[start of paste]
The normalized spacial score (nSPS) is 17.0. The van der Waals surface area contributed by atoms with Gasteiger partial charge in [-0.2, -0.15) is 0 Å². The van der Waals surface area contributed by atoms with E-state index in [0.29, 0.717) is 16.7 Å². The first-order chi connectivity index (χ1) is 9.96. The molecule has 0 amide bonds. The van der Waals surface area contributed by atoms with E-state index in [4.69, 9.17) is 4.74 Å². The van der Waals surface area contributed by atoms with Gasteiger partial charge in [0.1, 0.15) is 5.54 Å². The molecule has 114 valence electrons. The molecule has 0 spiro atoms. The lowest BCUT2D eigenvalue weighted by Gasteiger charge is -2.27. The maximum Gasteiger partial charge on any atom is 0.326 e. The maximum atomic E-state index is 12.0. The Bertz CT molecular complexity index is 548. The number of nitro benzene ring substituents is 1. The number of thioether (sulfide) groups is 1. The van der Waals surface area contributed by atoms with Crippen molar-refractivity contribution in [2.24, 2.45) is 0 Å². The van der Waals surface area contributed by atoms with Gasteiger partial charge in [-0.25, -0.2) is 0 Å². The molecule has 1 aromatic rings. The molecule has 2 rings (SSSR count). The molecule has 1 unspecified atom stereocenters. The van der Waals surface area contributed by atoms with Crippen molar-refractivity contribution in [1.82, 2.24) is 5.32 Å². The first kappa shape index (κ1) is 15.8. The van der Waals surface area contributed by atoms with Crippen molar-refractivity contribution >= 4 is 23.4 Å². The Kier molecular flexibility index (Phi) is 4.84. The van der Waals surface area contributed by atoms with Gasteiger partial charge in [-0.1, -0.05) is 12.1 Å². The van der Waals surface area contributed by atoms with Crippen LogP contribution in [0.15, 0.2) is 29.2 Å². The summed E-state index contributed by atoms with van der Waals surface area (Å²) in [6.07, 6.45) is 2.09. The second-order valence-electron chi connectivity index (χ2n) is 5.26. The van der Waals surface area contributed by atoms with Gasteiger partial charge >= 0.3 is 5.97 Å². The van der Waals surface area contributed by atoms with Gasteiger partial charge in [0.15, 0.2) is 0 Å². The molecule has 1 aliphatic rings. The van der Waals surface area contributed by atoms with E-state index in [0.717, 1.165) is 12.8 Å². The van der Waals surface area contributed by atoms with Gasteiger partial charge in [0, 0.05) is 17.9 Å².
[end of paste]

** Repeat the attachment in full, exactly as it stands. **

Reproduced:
The normalized spacial score (nSPS) is 17.0. The van der Waals surface area contributed by atoms with Gasteiger partial charge in [-0.2, -0.15) is 0 Å². The van der Waals surface area contributed by atoms with E-state index in [0.29, 0.717) is 16.7 Å². The first-order chi connectivity index (χ1) is 9.96. The molecule has 0 amide bonds. The van der Waals surface area contributed by atoms with E-state index in [4.69, 9.17) is 4.74 Å². The van der Waals surface area contributed by atoms with Gasteiger partial charge in [0.1, 0.15) is 5.54 Å². The molecule has 114 valence electrons. The molecule has 0 spiro atoms. The lowest BCUT2D eigenvalue weighted by Gasteiger charge is -2.27. The maximum Gasteiger partial charge on any atom is 0.326 e. The maximum atomic E-state index is 12.0. The Bertz CT molecular complexity index is 548. The number of nitro benzene ring substituents is 1. The number of thioether (sulfide) groups is 1. The van der Waals surface area contributed by atoms with Crippen molar-refractivity contribution in [2.24, 2.45) is 0 Å². The van der Waals surface area contributed by atoms with Gasteiger partial charge in [-0.25, -0.2) is 0 Å². The molecule has 1 aromatic rings. The molecule has 2 rings (SSSR count). The molecule has 1 unspecified atom stereocenters. The van der Waals surface area contributed by atoms with Crippen molar-refractivity contribution in [1.82, 2.24) is 5.32 Å². The first kappa shape index (κ1) is 15.8. The van der Waals surface area contributed by atoms with Crippen molar-refractivity contribution >= 4 is 23.4 Å². The Kier molecular flexibility index (Phi) is 4.84. The van der Waals surface area contributed by atoms with Gasteiger partial charge in [-0.1, -0.05) is 12.1 Å². The van der Waals surface area contributed by atoms with Crippen LogP contribution in [0.15, 0.2) is 29.2 Å². The summed E-state index contributed by atoms with van der Waals surface area (Å²) in [6.07, 6.45) is 2.09. The second-order valence-electron chi connectivity index (χ2n) is 5.26. The van der Waals surface area contributed by atoms with Gasteiger partial charge >= 0.3 is 5.97 Å². The van der Waals surface area contributed by atoms with Gasteiger partial charge in [0.15, 0.2) is 0 Å². The molecule has 1 aliphatic rings. The van der Waals surface area contributed by atoms with E-state index in [0.717, 1.165) is 12.8 Å². The van der Waals surface area contributed by atoms with Gasteiger partial charge in [0, 0.05) is 17.9 Å².